The current interest in the anxiolytic properties of Bacopa monnieri extract assumes greater relevance in view of the fact that Bacopa monnieri promotes cognition unlike the amnesic action of benzodiazepine anxiolytics. One study compared the anxiolytic effect of standardized Bacopa monnieri extract (25.5% bacosides) with that of benzodiazepine. The effects of Bacopa monnieri extract at levels of 5, 10 and 20 mg/kg administered orally to rats were compared to those elicited by lorazepam (0.5 mg/kg administered intraperitoneally). The higher doses of Bacopa monnieri extract produced significantly greater anxiolytic effects compared to lorazepam.
A recent conference presentation summarized the anxiolytic profile of standardized Brahmi extract. Two batches of the extract were subjected to a number of CNS tests in animal models. The authors concluded that the mild anxiolytic effects exhibited by Brahmi extracts were partly responsible for the role of Brahmi in improving cognitive functions.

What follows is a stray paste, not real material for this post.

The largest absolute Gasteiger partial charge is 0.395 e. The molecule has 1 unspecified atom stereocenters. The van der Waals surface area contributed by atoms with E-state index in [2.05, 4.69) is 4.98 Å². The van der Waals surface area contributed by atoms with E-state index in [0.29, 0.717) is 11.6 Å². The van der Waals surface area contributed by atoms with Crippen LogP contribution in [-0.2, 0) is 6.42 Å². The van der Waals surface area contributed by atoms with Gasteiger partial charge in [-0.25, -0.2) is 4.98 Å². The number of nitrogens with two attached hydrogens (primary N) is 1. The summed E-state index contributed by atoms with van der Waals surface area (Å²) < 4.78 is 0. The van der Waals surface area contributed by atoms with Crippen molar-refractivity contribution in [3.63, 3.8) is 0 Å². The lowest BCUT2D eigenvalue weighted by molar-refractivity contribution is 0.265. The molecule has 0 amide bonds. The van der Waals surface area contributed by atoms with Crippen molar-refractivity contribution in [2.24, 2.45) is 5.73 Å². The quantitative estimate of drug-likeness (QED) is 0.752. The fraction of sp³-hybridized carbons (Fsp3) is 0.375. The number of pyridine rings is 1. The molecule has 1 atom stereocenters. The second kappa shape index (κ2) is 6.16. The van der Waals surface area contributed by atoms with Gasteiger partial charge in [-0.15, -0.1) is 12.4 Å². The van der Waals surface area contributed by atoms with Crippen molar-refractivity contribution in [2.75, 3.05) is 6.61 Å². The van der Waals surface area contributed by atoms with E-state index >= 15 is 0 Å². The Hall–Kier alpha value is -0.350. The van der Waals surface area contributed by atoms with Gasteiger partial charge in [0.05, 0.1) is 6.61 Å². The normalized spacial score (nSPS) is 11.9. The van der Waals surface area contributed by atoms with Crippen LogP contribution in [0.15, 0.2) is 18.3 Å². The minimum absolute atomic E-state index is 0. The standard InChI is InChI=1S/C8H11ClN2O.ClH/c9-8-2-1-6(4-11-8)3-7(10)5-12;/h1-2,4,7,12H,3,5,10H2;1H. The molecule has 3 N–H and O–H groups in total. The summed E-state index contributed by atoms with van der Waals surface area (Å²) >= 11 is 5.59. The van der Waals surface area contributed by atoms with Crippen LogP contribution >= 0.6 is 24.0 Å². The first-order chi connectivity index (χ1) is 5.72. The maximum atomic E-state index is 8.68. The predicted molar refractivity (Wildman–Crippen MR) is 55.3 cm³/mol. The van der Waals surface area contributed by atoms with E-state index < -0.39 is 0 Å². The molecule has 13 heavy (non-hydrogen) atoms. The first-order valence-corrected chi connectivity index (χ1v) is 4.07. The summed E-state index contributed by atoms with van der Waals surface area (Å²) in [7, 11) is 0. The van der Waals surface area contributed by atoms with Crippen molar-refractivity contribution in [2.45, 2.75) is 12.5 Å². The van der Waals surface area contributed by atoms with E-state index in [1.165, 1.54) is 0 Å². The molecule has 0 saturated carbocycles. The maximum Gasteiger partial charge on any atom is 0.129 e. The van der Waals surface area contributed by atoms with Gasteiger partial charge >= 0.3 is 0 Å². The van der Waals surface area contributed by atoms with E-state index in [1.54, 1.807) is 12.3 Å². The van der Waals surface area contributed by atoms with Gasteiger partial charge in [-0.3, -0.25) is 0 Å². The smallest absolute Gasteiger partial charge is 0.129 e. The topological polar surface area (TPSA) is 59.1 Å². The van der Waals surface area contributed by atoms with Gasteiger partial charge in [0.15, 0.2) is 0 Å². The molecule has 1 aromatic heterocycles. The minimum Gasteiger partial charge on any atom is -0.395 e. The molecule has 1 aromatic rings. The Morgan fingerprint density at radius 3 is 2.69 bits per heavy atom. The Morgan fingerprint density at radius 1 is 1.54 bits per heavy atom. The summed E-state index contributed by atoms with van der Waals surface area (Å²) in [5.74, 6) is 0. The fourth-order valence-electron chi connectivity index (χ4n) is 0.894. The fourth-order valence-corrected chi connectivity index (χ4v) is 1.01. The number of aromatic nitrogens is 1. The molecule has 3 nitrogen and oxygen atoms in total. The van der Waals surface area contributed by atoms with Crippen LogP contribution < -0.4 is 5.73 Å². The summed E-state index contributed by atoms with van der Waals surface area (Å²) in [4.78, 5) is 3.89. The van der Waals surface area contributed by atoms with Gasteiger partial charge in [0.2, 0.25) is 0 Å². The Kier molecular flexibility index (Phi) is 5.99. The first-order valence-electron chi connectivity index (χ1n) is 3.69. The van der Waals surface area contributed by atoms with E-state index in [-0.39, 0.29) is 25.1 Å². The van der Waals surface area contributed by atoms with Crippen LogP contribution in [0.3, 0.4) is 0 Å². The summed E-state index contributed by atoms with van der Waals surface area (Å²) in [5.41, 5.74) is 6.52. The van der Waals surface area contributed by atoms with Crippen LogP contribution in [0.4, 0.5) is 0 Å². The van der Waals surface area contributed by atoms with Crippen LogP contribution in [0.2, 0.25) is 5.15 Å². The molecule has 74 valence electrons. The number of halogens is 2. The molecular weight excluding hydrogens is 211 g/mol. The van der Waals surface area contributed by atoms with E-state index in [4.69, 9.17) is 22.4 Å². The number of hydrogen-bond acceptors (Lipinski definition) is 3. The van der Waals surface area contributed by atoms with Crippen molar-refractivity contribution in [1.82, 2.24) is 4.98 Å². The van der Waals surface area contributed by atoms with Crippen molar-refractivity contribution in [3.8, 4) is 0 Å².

Standardized extracts of Brahmi were found to exhibit nootropic effects. Besides enhancing cognitive functions, they neither showed classical stimulant nor depressant effects on the central nervous system. The extracts were found to increase barbiturate-induced sleeping time, increase survival time under low oxygen levels, reduce clonidine-induced fighting and biting behavior and reduce hyperactivity in amphetamine-treated animals. In addition, the extracts also blocked secondary conditioned response in a conditioned avoidance response, suggesting a mild anxiolytic effect. (Conditioned avoidance response is a type of behavior in which the animal avoids stimuli that it associates with anxiety-provoking symptoms, thereby reducing anxiety. This becomes a positive reinforcer for continuing avoidance). The lack of secondary conditioned avoidance shown by the animals suggests that the extract lowers anxiety levels.